In which of the following areas do you most need partners or support?
Please explain in more detail here.
We have never had a formal marketing campaign. Our company has earned the trust of the community and has run 100% by client referral for 39 years since I started the business as a tutoring consulting firm at age 12. Thus, we are in need of public relations assistance to expand our client base. Our company has been blessed to receive national and international ed-tech awards which have added to the value of our brand through social media marketing from the award-giving organizations, such as the 2023 ASU+GSV Elite 200 G Cup Finalist Award and being chosen as a top 40 Semifinalist for the MIT Solve Gender Equity in STEM Challenge.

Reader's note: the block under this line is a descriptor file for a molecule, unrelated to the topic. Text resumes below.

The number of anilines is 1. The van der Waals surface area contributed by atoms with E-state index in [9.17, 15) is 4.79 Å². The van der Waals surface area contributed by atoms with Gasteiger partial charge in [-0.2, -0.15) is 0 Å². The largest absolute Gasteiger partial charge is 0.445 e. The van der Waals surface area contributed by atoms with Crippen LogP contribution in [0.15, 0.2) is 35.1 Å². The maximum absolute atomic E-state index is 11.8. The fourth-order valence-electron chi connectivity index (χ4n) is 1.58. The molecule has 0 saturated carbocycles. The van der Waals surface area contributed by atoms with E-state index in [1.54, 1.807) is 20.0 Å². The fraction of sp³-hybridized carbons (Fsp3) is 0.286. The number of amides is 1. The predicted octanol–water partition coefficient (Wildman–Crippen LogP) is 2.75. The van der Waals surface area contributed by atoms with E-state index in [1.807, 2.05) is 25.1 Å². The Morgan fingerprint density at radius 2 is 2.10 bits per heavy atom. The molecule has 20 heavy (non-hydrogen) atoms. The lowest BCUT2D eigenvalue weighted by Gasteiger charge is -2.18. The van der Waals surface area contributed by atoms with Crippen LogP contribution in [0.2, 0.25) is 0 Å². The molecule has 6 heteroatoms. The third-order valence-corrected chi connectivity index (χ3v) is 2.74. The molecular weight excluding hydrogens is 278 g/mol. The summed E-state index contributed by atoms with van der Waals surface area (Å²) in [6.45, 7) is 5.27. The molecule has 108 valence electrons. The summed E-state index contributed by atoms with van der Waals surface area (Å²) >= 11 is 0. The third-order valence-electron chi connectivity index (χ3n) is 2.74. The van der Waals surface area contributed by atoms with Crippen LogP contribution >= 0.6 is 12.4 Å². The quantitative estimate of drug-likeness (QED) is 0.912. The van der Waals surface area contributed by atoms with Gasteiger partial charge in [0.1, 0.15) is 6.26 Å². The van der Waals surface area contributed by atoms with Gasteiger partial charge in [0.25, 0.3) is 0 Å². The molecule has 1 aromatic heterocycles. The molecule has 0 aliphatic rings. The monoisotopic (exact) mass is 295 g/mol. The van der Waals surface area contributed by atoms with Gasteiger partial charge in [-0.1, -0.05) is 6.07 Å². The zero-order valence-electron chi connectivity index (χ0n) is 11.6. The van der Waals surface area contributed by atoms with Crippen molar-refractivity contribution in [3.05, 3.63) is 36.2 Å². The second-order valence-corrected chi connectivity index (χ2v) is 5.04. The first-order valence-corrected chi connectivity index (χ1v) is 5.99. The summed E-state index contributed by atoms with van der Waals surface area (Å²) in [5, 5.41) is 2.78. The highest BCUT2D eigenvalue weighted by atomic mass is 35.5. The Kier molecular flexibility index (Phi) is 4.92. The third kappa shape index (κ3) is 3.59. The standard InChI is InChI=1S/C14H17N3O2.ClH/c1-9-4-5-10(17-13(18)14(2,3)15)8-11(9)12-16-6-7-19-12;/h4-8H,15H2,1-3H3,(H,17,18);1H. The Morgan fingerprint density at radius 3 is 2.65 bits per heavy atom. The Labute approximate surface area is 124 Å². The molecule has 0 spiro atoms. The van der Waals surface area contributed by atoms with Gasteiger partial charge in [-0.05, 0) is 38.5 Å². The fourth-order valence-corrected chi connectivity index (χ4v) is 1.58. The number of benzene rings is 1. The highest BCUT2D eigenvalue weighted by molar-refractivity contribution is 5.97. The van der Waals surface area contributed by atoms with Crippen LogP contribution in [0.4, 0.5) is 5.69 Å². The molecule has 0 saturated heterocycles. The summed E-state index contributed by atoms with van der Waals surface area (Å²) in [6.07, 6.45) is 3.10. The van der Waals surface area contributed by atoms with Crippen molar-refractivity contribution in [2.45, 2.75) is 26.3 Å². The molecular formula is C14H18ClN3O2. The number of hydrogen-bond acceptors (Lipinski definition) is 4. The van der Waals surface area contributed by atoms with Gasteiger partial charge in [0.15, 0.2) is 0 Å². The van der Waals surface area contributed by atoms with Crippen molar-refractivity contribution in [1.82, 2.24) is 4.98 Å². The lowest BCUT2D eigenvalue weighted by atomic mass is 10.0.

We know that our product delivers superior results based on our monitoring and evaluation. However, we need assistance in scaling our product and service distribution to meet the demand that currently exceeds our supply. Finally, we are also in need of financial assistance to enhance our AWS partnership, protect our proprietary software legally, and customize our web design. We are signing state-level contracts now that will require adequate web hosting for millions of users which is beyond the capacity of our free Google Classroom for Teachers accounts.